Parents' Guide to

Dinner in America

By Jeffrey M. Anderson, Common Sense Media Reviewer

age 16+

Drugs, swearing in edgy but lovable romcom.

Movie NR 2022 106 minutes
Dinner in America Movie: Poster

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On paper, this edgy indie romcom about folks on the fringes has been done before, but in practice, the humane performances (and especially a transfixing musical moment) make it something special. From the outset -- the first shot of Dinner in America is a drug-sick, drooling Simon glaring at the camera with watery eyes -- the characters keep viewers off-balance. Simon's every interaction is laced with rage, cruelty, and cynicism, but occasionally he lets flickers of caring show. Meanwhile, Patty is even more of a cipher, enduring excruciating family dinners (perhaps blissfully unaware of just what's so excruciating about them) before heading to her room to blast punk rock. In truth, it's not always easy to like these two -- or to figure out what makes them tick.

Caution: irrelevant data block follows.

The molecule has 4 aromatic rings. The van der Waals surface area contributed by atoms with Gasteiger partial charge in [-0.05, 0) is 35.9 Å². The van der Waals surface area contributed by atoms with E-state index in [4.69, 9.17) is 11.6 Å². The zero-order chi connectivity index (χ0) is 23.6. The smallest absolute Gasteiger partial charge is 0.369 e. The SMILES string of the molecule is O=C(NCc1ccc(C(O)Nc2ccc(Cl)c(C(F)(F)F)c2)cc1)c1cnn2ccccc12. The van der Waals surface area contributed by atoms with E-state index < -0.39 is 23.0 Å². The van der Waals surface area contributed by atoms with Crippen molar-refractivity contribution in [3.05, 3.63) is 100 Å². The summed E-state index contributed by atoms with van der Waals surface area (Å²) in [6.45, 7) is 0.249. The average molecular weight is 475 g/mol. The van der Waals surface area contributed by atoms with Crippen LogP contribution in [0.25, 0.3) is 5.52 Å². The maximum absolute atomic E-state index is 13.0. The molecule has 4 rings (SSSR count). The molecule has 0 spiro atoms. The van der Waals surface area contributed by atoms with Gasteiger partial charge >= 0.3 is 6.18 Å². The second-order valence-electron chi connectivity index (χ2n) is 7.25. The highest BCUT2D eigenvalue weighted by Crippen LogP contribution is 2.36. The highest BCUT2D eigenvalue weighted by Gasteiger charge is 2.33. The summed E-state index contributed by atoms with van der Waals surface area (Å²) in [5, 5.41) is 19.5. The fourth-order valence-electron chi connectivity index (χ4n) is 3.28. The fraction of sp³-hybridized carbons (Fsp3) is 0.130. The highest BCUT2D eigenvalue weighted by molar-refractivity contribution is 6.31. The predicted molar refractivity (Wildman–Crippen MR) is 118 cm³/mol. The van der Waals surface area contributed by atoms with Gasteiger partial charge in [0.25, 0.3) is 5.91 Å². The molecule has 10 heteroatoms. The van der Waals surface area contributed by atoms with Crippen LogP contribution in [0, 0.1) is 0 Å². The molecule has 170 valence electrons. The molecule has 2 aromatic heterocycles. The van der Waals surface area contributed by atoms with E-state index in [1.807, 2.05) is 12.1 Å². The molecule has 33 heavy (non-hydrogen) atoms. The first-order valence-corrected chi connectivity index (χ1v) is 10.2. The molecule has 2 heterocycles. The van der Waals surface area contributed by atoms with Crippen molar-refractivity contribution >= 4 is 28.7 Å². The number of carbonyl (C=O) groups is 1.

But as Dinner in America goes on through its strange, funny episodes, that's precisely what makes them so interesting. Like the characters in Harold & Maude and many other movies, they eventually form an undeniable bond, here crystallized when they record their song. Simon lays down the drums, guitar, and bass and then presses record while Patty shyly begins to sing a song called "Watermelon." What emerges is one of those resplendent movie moments that makes you want to hold your breath until it's over, for fear of breaking the spell. Something beautiful emerges right before our eyes. It registers on Simon's face; he drops all his defenses. He's been emotionally touched. And so have we.

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